Children's entertainer, Flossie Pallesen. Photo by Tim Cuff.

Flossie Pallesen, Balloon and Bubble Artist


It was thanks to a book she bought for her son Sam that Flossie Pallesen found her destiny in life – as a professional balloon and bubble artist.

In fact, as a naturally shy person, Flossie still can’t quite believe what she does for a living; putting herself centre stage in front of crowds, not just at private parties but high-profile events.

The former accounting clerk and vet nurse has become such a popular local character in the Nelson Tasman region that children recognise her and her vibrantly coloured hair wherever she goes.

Flossie balloon animal INP

Flossie Pallesen, who performs as Flossie Fizzberry, is a popular children's entertainer in Nelson. Photo by Tim Cuff.

“The balloon twisting book was the first thing I ever bought online,” says the mum of four and grandmother to three. “I’d wanted to find something to fire Sam up, a new hobby, and bought a pump and balloons too.”

The pair set about making some of the creations in the book, starting with simple balloon dogs, flowers and swords, getting more ambitious as their skills progressed. “Sam was only ten and really good at it straight away,” she says.

The book had suggestions of how to make money from the art, so the two decided to attend galas to raise cash for youngest daughter Mikaela’s school.

“People started asking me to do birthday parties and then a couple of years later while I was working at the local council as a receptionist, I approached the person in charge of festivals, who said I could go along to some of their events. My first professional performance was for an event organised by them at the Elma Turner Library in Nelson in 1990.”

Adding to her repertoire, Flossie responded to regular requests for face painting to accompany the balloon art, mastering a few colourful designs. Later, she also added magic to her menu, having joined an online academy and taken part in workshops and courses.

“We’re not talking David Copperfield,” says the entertainer, who now goes by the name of Flossie Fizzberry and performs in 1950s-style dresses made from brightly patterned fabrics with full skirt and petticoat.

“The magic’s a bit of comedy that helps create some wonderment with a playful spirit. My act is a kind of ‘magician in trouble,’ intentionally making very basic mistakes, which the kids enjoy telling me about, loudly. I love it when they laugh and they’re completely in uproar.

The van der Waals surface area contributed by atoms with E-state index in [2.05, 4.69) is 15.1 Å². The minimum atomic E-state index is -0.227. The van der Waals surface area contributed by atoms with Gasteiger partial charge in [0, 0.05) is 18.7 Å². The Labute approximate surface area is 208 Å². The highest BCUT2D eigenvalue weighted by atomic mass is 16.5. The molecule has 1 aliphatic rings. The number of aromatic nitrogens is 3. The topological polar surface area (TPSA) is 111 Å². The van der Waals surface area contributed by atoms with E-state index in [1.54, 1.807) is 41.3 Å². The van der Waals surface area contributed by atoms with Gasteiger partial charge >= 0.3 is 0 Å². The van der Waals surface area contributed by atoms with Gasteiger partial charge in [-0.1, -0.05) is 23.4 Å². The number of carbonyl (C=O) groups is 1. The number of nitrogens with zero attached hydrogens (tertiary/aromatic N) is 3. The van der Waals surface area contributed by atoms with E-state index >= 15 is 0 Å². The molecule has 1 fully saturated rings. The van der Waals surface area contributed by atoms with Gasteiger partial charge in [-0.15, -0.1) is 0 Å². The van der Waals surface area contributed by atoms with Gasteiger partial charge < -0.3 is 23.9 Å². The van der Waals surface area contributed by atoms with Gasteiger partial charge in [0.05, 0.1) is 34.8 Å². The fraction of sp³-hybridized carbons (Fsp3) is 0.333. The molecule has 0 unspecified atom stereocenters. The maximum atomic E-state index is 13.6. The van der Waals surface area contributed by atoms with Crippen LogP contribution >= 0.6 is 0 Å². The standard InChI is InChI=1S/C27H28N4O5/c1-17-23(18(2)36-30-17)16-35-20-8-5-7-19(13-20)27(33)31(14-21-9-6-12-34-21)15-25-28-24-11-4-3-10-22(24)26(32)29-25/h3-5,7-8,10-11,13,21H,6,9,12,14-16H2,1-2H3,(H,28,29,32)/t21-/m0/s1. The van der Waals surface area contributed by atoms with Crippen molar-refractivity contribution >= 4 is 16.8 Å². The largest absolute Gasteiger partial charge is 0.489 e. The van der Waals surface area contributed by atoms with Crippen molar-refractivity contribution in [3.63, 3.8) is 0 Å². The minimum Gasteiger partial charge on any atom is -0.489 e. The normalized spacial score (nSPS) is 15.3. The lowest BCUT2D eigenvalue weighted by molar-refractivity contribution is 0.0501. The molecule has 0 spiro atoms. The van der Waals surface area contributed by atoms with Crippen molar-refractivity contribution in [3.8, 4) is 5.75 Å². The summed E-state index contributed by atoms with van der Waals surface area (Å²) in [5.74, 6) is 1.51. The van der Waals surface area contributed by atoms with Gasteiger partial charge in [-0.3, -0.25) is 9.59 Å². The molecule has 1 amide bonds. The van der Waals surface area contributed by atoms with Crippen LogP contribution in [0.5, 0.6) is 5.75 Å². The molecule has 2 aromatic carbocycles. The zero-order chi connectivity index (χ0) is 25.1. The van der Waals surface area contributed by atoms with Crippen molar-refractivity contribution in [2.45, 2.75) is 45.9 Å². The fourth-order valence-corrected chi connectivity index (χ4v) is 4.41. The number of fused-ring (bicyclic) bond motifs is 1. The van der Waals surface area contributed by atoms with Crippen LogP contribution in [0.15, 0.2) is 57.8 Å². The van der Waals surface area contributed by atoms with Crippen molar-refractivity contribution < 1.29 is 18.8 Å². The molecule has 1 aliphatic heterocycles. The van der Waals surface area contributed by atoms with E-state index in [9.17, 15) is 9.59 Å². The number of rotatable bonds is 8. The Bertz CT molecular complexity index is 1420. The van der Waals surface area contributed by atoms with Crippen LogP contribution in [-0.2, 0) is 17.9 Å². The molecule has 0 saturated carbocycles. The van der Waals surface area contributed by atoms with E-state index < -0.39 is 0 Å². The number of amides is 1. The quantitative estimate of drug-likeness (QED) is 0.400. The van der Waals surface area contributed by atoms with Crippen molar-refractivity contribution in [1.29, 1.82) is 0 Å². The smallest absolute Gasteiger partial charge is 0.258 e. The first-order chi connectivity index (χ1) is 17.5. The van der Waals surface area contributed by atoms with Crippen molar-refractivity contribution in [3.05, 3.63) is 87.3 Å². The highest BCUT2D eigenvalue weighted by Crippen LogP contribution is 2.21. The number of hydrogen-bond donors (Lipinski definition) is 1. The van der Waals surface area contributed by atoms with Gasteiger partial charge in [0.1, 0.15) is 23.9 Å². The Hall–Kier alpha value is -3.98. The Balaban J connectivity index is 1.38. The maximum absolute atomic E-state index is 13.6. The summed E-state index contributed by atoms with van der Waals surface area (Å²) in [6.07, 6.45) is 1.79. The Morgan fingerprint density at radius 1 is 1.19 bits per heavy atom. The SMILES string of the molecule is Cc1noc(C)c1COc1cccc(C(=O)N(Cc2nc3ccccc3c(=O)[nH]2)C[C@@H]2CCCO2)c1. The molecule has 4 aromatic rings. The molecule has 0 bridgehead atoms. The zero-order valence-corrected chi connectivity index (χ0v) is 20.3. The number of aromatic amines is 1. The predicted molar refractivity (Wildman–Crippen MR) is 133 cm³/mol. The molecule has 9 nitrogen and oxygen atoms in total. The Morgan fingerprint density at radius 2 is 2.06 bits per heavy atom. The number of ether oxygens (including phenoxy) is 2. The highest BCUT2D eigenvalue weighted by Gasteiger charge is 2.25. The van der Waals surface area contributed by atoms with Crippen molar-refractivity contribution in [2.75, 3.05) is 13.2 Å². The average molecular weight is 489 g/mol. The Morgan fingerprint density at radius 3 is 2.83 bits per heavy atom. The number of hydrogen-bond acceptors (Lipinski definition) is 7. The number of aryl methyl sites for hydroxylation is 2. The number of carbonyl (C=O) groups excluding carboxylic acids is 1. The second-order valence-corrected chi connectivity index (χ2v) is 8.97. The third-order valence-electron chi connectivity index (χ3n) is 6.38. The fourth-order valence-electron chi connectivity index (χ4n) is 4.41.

The most recent addition to Flossie’s talents has been bubble art – a skill she mastered after a request came for her to perform at the top of the Centre of New Zealand for Nelson’s former Lantern Parade.

Flossie balloons bubbles INP

Flossie's giant bubbles have been a hit at events around Nelson. Photo by Tim Cuff.

“I did some online courses and spent so much time and money testing bubble recipes,” she recalls. “It worked so well though, and to be performing up there on the hill as the sun set, with these enormous bubbles, bands playing, and so many people dressed up and with lanterns – it was just beautiful, magical in fact.”

One of her favourite tricks is to create a giant bubble dome or tube around a kneeling volunteer – usually a small child, but sometimes adults too.

There’s nothing better than the look of wonderment of the person inside, she says, or the gasp from a child who catches sight of the painting on their face or the balloon animal she’s presented them with. She’s now performed as far afield as Hokitika and last summer became a regular attraction onboard the Interislander ferries between Picton and Wellington.

In 2010 Flossie gained the official qualification Certified Balloon Artist, but it wasn’t until she attended a balloon twisters’ convention in Australia in 2013 that she proudly wrote her profession as ‘Children’s Entertainer’ on the official Customs documentation for the first time.

Flossie balloons portrait INP

Bringing joy to others is a big part of Flossie Pallesen's career. Photo by Tim Cuff.

“It makes for a good conversation, saying what I do,” she says. “I’m proud because I’ve done it completely off my own bat and it’s been driven by something I really love.”

The smiles of her audience make her heart sing. “That's what's always been the big motivator for me, to bring joy to others. It’s just lovely when people tell me ‘This is the best thing that happened to me today’ and I get told that quite often.”


Story by Fiona Terry for the Autumn 2024 issue of AA Directions Magazine. Fiona Terry is a freelance writer who regularly contributes to AA Directions Magazine.

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